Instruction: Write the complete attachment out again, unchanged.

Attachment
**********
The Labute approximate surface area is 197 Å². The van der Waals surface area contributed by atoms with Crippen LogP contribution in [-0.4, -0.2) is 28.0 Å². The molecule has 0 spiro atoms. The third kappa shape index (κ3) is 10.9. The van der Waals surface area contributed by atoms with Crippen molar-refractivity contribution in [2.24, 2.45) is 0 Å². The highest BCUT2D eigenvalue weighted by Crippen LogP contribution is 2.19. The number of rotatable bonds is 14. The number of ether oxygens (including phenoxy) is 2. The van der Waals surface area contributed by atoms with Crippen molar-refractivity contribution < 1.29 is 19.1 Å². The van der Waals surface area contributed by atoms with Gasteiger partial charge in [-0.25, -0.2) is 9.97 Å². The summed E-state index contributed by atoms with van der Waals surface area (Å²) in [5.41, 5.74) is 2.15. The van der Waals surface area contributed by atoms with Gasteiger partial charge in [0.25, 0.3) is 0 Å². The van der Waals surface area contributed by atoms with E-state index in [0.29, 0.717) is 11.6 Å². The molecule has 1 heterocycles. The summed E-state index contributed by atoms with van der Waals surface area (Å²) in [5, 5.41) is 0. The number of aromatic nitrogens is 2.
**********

The Labute approximate surface area is 197 Å². The van der Waals surface area contributed by atoms with Crippen LogP contribution in [-0.4, -0.2) is 28.0 Å². The molecule has 0 spiro atoms. The third kappa shape index (κ3) is 10.9. The van der Waals surface area contributed by atoms with Crippen molar-refractivity contribution in [2.24, 2.45) is 0 Å². The highest BCUT2D eigenvalue weighted by Crippen LogP contribution is 2.19. The number of rotatable bonds is 14. The number of ether oxygens (including phenoxy) is 2. The van der Waals surface area contributed by atoms with Crippen molar-refractivity contribution < 1.29 is 19.1 Å². The van der Waals surface area contributed by atoms with Gasteiger partial charge in [-0.25, -0.2) is 9.97 Å². The summed E-state index contributed by atoms with van der Waals surface area (Å²) in [5.41, 5.74) is 2.15. The van der Waals surface area contributed by atoms with Gasteiger partial charge in [0.25, 0.3) is 0 Å². The van der Waals surface area contributed by atoms with E-state index in [0.29, 0.717) is 11.6 Å². The molecule has 1 heterocycles. The summed E-state index contributed by atoms with van der Waals surface area (Å²) in [5, 5.41) is 0. The number of aromatic nitrogens is 2.